Trafford don’t give up and its bitty stuff for the next twenty minutes, before Harrogate step up through the gears again. Rooney has to make a save from a header down by his right hand post, while a cheeky cross-come-lob-come-shot from Chris Bettney drops with a heavy sigh a foot beyond the far post. With two minutes of the half to go, Colin Hunter breaks down the left and rifles a shot across Rooney who again show his process down by the heels. From the corner Roy Hunter’s loopy header from the edge of the area drops just over the top. Then Trafford somehow manage to force a corner, but the ball is easily cleared and dropped again between the apparently brick-booted Trafford defenders, but Danny Holland’s lob is just a bit too roller-coaster steep.

Harrogate are certainly not afraid to have a crack. A minute into injury time, Colin Hunter, this time under pressure, fires a fierce shot to once again bring the best from the now continually diving Trafford keeper. He also has the first chance of the second half, snapping a shot through bodies into Rooney’s chest, the keeper reacting as though having just pulled back the loose lid of a suspiciously plainly-labelled tin of peanuts. On 67 minutes, a Trafford free-kick is drilled in from the right and defender Chris Ellerker’s back-flick is almost disastrous, but for the timely intervention of Leigh Wood.

The second half though is largely untroubling for the scorers, although Ellerker makes another almost vital contribution, this time at the right end as he heads a corner over from eight yards. Mind you, while Harrogate may have expected more of themselves against opposition such as Trafford, the lower-ranked side could not come close to breaking down the door for all the admirable efforts. The Harrogate fans might have wanted more to cheer or, at least, to bellow at like a drunken Lord, but when a clean sheet appears largely guaranteed, why waste the goals?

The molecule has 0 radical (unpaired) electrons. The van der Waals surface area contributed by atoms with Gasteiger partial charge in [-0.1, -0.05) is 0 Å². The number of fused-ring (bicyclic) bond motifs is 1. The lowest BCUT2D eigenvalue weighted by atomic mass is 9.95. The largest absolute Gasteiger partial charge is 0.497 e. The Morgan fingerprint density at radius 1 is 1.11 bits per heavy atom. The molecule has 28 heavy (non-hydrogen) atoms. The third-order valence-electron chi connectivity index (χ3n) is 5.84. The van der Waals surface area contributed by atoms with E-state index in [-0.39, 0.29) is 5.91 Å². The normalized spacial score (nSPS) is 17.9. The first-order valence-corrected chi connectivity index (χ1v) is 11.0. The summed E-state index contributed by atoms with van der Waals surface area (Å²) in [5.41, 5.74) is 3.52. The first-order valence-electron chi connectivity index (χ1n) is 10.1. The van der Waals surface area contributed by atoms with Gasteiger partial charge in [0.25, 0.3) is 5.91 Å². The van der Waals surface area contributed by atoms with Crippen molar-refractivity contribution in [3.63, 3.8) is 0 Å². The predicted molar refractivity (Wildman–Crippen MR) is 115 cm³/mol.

“In the next round I would like the lowest ranked team left in the competition at home,” said Harrogate manager Neil Aspin after the game, with all the confidence of Scooby Doo preparing for a job interview at a funeral directors, but it will be Conference side Tamworth waiting to host them. They may indeed need a few of them goals in reserve.

Road to Wembley
F: Manchester United 0 Chelsea 1 aet (att. 89,826)
SF: Blackburn Rovers 1 Chelsea 2 aet (att. 50,559)
QFr: Tottenham Hotspur 1 Chelsea 2 (att. 35,519)
QF: Chelsea 3 Tottenham Hotspur 3 (att. 41,517)
5R: Chelsea 4 Norwich City 0 (att. 41,537)
4Rr: Norwich City 3 Blackpool 2 aet (att. 19,120)
4R: Blackpool 1 Norwich City 1 (att. 9,491)
3R: Tamworth 1 Norwich City 4 (att. 3,165)
2R: Rushden & Diamonds 1 Tamworth 2 (att. 2,815)
1R: Burton Albion 1 Tamworth 2 (att. 4,150)
4QR: Tamworth 3 Harrogate Town 1 (att. 719)
3QR: Trafford 0 Harrogate Town 1
2QR: Trafford 5 Glossop North End O (att. 169)
2QR: Curzon Ashton 0 Harrogate Town 2 (att. 173)
1QRr: Trafford 3 Chadderton 1 (att. 151)
1QR: Chadderton 1 Trafford 1 (att. 123)
PR: Trafford 4 Brodsworth Miners Welfare 1 (att. 121)
EPR: Oldham Town 1 Trafford 3 (att. 75)

Trafford website
Harrogate Town website

1 comment:

Ben said...

"the keeper reacting as though having just pulled back the loose lid of a suspiciously plainly-labelled tin of peanuts" - Skif, you truly are the King Of Metaphor...